Salary Negotiation: The Art of Turning a Job Offer Into the Perfect Job
By: Jill Thompson
41% of job seekers do not negotiate their offer. Are you among their ranks?
The word negotiation is defined by Mirriam-Webster Dictionary as this: A mutual discussion aimed at reaching an agreement. Add the word salary in front of negotiation – and suddenly the words mutual and agreement don’t seem possible. Today I’m here to help you develop a well thought out, researched way to begin the negotiation process.
Congratulations on getting the offer! Here are 5 tips to get you to that win-win solution.
- First of all – Take a minute to realize you have successfully sold yourself to this company. As hard as it may seem – do not feel obligated to answer on the spot and do not be afraid to ask for enough time (over the weekend, until Friday, etc.) to make an informed decision. You need time and distance to review what’s on the table.
- Review your entire compensation package because often times there are non-monetary components you could over look. Consider the following:
- Responsibilities, title, reporting structure
- Flexibility in work hours
- Start Date
- Opportunities for growth and promotion
- Perks – sign on bonuses, relocation packages
- Support for continued education
- Insurance plans (medical, accident, life and disability)
- Professional memberships
- Vacation and PTO
- DO YOUR HOMEWORK: the more you know about yourself, the company and the industry – the better you’ll be able to position yourself. Research, talk to people in the industry, and if possible current or former employees.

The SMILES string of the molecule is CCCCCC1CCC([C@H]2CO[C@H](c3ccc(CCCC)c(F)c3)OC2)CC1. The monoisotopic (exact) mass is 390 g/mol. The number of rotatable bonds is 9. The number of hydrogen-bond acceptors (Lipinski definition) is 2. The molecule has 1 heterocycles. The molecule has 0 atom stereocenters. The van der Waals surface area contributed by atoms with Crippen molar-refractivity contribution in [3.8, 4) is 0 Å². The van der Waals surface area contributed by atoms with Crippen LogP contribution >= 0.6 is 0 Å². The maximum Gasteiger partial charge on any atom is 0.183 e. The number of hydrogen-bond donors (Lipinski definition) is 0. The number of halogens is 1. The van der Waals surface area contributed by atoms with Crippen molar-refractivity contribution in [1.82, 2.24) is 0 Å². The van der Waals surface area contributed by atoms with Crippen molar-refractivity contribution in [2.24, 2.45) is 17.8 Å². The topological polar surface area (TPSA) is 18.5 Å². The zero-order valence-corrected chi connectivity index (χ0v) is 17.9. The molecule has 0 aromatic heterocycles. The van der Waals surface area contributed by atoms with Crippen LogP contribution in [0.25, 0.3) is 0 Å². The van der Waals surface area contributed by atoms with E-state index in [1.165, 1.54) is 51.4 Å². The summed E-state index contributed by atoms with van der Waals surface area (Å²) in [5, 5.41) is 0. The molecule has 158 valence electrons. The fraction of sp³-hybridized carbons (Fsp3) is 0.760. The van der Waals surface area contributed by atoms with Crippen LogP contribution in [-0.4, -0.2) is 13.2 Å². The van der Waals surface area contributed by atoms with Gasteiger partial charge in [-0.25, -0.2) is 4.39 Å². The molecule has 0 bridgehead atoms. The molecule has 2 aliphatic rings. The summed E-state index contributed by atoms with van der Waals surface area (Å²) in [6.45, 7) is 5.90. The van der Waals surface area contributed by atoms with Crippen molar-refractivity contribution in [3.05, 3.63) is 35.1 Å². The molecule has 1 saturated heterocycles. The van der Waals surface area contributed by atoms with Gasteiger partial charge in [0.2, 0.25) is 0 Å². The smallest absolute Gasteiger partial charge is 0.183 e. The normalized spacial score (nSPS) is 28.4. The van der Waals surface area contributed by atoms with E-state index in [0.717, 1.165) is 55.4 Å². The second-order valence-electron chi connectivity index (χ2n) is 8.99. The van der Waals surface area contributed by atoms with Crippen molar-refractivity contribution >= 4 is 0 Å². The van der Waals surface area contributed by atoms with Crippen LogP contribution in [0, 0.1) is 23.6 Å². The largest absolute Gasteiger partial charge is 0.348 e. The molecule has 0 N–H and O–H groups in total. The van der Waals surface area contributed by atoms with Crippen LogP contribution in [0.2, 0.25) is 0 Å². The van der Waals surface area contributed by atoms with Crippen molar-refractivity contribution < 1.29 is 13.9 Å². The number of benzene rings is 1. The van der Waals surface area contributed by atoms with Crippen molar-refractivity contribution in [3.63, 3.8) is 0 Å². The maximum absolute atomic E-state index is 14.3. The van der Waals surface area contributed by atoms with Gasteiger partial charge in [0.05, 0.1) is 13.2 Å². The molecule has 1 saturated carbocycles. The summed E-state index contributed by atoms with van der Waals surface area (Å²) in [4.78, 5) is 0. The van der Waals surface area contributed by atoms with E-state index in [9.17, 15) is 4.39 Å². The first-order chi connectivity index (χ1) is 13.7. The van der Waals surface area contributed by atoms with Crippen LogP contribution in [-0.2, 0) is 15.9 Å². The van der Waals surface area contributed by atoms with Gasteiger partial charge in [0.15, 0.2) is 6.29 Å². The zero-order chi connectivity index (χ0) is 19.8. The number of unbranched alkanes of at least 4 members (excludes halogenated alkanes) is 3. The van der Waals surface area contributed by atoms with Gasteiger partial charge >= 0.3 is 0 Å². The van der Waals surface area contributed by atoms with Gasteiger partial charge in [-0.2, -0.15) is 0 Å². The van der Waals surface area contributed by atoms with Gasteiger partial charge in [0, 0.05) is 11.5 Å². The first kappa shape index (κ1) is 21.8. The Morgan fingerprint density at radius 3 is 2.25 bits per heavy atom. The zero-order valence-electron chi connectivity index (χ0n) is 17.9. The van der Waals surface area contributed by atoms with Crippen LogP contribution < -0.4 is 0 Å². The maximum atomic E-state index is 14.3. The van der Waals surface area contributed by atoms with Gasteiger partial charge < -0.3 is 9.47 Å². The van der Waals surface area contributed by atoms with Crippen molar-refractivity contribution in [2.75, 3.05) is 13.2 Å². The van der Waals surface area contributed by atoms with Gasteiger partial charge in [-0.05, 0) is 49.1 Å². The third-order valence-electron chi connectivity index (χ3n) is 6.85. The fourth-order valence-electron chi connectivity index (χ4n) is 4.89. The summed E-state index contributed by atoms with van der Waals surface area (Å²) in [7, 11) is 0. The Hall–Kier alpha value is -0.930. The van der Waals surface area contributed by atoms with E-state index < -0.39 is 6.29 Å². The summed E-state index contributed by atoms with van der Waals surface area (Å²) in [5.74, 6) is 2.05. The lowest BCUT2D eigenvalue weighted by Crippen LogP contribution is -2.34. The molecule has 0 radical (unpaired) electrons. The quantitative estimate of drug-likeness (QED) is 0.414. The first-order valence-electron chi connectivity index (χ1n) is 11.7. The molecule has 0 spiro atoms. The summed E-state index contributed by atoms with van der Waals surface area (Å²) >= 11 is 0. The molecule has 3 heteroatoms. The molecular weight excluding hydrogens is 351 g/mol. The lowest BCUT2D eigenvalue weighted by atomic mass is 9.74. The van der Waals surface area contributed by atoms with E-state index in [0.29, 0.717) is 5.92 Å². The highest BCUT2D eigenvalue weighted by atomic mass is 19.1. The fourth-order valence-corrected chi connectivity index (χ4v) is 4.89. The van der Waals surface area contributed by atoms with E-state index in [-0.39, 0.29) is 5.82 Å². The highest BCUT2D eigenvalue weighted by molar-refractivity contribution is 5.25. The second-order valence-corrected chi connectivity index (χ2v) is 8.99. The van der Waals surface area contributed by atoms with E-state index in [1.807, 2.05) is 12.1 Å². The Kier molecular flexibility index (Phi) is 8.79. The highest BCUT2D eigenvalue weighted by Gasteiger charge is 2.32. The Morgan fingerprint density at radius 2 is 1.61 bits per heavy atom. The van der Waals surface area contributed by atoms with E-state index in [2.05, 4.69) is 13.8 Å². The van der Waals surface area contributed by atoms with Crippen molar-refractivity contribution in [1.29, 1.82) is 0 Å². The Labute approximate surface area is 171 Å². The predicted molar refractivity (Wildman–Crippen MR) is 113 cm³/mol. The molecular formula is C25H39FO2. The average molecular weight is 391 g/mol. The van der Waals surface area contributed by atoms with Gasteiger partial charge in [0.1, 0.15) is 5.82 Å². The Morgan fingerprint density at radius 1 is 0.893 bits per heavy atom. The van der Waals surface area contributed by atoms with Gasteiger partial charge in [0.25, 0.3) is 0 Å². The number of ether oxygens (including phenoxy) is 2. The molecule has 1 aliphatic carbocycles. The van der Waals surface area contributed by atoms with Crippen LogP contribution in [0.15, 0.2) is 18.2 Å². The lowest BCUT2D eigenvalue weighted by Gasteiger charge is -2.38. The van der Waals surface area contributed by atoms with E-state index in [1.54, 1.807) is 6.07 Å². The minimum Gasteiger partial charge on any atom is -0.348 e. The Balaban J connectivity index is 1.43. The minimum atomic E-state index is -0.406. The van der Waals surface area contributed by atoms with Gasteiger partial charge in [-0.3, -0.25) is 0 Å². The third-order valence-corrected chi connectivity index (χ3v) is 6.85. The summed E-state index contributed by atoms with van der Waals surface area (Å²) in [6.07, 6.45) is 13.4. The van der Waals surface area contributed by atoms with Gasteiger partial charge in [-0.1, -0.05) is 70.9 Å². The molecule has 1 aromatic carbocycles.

- What is the current demand for your expertise?
- What is the company’s urgency in filling this role?
- What is the size and financial strength of the company – can they afford to go higher?
- There are several online sites for comparing ranges or talk with a career coach and ask for their advice.
- Think Win- Win – this isn’t a “take it or leave it” situation. It is about likability, respect, being prepared, assertive and tactful. How can you ask for what you deserve without seeming greedy? Can you explain precisely why you are asking for more – while making it clear that you are serious about working here? Work with a career coach or ask a friend to evaluate how you will be perceived. Practice makes perfect.
- Negotiate all at once: You’re better off proposing all your changes at once. Don’t come back for more after they’ve already agreed to a higher salary. If you have more than one request, signal the relative importance to you and present them that way.
Remember, employers are not out to get you. If you’re this far along in the process- they like you and want to make something work. Stay in touch and be patient. Ultimately, your happiness resides less on getting the negotiation right and more on getting the job right. Job satisfaction comes from being in the right career, at the right company on the right trajectory – not how much money you end up making.